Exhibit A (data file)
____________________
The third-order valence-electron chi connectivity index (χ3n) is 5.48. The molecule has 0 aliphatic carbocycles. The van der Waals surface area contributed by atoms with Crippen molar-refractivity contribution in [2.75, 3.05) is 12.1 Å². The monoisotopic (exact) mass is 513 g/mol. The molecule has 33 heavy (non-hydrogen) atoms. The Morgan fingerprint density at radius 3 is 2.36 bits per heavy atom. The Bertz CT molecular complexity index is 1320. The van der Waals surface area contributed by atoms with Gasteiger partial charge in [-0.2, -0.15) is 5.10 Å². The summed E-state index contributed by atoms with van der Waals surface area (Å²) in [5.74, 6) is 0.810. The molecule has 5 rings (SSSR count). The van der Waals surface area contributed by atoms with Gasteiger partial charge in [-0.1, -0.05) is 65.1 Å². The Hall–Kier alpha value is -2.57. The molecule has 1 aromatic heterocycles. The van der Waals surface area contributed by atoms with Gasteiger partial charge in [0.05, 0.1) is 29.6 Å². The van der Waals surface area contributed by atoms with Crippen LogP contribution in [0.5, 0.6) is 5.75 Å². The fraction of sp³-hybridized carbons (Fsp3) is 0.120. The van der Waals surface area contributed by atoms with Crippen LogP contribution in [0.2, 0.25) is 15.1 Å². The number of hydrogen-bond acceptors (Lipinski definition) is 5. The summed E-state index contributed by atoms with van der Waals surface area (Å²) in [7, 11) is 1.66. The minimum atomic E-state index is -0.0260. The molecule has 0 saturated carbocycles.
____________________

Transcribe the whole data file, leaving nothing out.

The third-order valence-electron chi connectivity index (χ3n) is 5.48. The molecule has 0 aliphatic carbocycles. The van der Waals surface area contributed by atoms with Crippen molar-refractivity contribution in [2.75, 3.05) is 12.1 Å². The monoisotopic (exact) mass is 513 g/mol. The molecule has 33 heavy (non-hydrogen) atoms. The Morgan fingerprint density at radius 3 is 2.36 bits per heavy atom. The Bertz CT molecular complexity index is 1320. The van der Waals surface area contributed by atoms with Gasteiger partial charge in [-0.2, -0.15) is 5.10 Å². The summed E-state index contributed by atoms with van der Waals surface area (Å²) in [5.74, 6) is 0.810. The molecule has 5 rings (SSSR count). The van der Waals surface area contributed by atoms with Gasteiger partial charge in [-0.1, -0.05) is 65.1 Å². The Hall–Kier alpha value is -2.57. The molecule has 1 aromatic heterocycles. The van der Waals surface area contributed by atoms with Gasteiger partial charge in [0.05, 0.1) is 29.6 Å². The van der Waals surface area contributed by atoms with Crippen LogP contribution in [0.5, 0.6) is 5.75 Å². The fraction of sp³-hybridized carbons (Fsp3) is 0.120. The van der Waals surface area contributed by atoms with Crippen LogP contribution in [0.2, 0.25) is 15.1 Å². The number of hydrogen-bond acceptors (Lipinski definition) is 5. The summed E-state index contributed by atoms with van der Waals surface area (Å²) in [7, 11) is 1.66. The minimum atomic E-state index is -0.0260. The molecule has 0 saturated carbocycles.